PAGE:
SXSW Comedy Review: A Good Trip With Shane Mauss
Mauss lights up Hideout with cleverness and faux-slacker charm
By Sean L. Malin,
2:50PM, Wed. Mar. 15, 2017
When Shane Mauss took the stage at the Hideout Theatre Tuesday night to perform his acclaimed stand-up show A Good Trip, he wore a hoodie, a graphic T-shirt, loose jeans, and sneakers. It became apparent within minutes that his slacker-comic costume was part of a calculated ruse to pleasantly baffle the packed house’s expectations.
Those, like myself, who were led by the title to fear that Mauss would employ a shaggy, drug-addled schtick were relieved to find his set hyper-articulate, inquisitive, and informed. Part Birbiglian monologue, part educational lecture, A Good Trip is far closer to a humorous TED Talk than to Super High Me.
“I believe I’m doing science. That’s probably incorrect,” Mauss joked, referring to his expansive interest in psychedelia both as a field of study and as a personal lifestyle. “Most drugs are an escape from the mind. [But] psychedelics are a way inward.” Mauss’ unique onstage facade uses cerebral juxtapositions like this one to comically undercut himself. At the Hideout – “the 95th stop on my tour” – he spoke consistently and eloquently, but in a low mumbling register; he advocated for experimentation with mushrooms and LSD, with the quick disclaimer that their effects differ for individuals; and he praised the innovations of neuroscientists and psychoactivity researchers, only to lambast the political structures that turned their important discoveries into chemical weapons.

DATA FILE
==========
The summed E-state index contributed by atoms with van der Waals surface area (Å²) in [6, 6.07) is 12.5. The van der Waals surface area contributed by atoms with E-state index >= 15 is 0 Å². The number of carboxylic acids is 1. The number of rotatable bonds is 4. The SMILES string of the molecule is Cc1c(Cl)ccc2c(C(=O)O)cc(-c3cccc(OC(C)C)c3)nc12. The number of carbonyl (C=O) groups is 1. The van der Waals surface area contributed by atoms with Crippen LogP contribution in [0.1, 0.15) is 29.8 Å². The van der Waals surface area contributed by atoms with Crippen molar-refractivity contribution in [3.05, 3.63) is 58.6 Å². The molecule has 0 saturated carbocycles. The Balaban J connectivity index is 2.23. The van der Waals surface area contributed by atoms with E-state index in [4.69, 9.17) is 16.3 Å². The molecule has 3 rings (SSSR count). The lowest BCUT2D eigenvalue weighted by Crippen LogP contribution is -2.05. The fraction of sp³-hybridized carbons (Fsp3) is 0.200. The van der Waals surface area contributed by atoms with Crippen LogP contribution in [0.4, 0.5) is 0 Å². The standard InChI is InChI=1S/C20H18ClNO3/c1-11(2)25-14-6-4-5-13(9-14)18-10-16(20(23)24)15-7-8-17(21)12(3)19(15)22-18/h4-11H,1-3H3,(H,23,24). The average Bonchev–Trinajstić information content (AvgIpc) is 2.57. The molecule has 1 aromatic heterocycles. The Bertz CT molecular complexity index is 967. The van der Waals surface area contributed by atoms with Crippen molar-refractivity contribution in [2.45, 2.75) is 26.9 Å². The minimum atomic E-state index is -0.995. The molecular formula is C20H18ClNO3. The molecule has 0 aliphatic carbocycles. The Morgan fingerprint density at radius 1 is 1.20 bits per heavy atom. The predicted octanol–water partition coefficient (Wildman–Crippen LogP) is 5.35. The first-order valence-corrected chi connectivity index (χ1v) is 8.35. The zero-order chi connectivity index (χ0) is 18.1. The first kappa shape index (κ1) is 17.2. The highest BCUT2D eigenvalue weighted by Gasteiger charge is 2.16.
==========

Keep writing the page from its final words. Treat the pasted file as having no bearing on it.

As the act employed no opener, no musical cues, and no multimedia, it took the crowd 20 minutes or so to warm up to it. But this somewhat classical solo structure worked for Mauss: He spent the entirety of the show holding the mic in his right hand, gesticulating actively with his left, and sometimes sitting on a lone stool. I hesitate to compare him to Bill Cosby, but his expert crowd control, stage-work and incredible memorization skills brought Cosby’s legendary sets to mind.
It was in the more active second hour that Mauss hooked the crowd with personal revelations, hinting about the depression and adrenaline addiction that led him to shatter his feet (subjects of his album My Big Break as well as an interview on Marc Maron’s WTF podcast). Scattered among his own narrative were sharp criticisms of major social institutions, which received successively bigger laughs. In one set piece, he acted out governmental LSD testing on American soldiers, who respond to their trips by asking: “Wait … why am I in the military?” The comedian even went so far as to contrast the murderous commonality of opiates with the prudish illegalization of acid and marijuana, all through the lens of how Nixonian political dogma impacts our contemporary prison system.
While speaking truth to power is not the central focus for Mauss, the fact that he manages to wedge several feuding historical narratives on the evolution of Western psychedelic culture into one hour-and-a-half show is a Herculean accomplishment. His facility for juggling such gargantuan themes while making psilocybin mushroom chocolates sound delicious ultimately makes for a very fun journey indeed.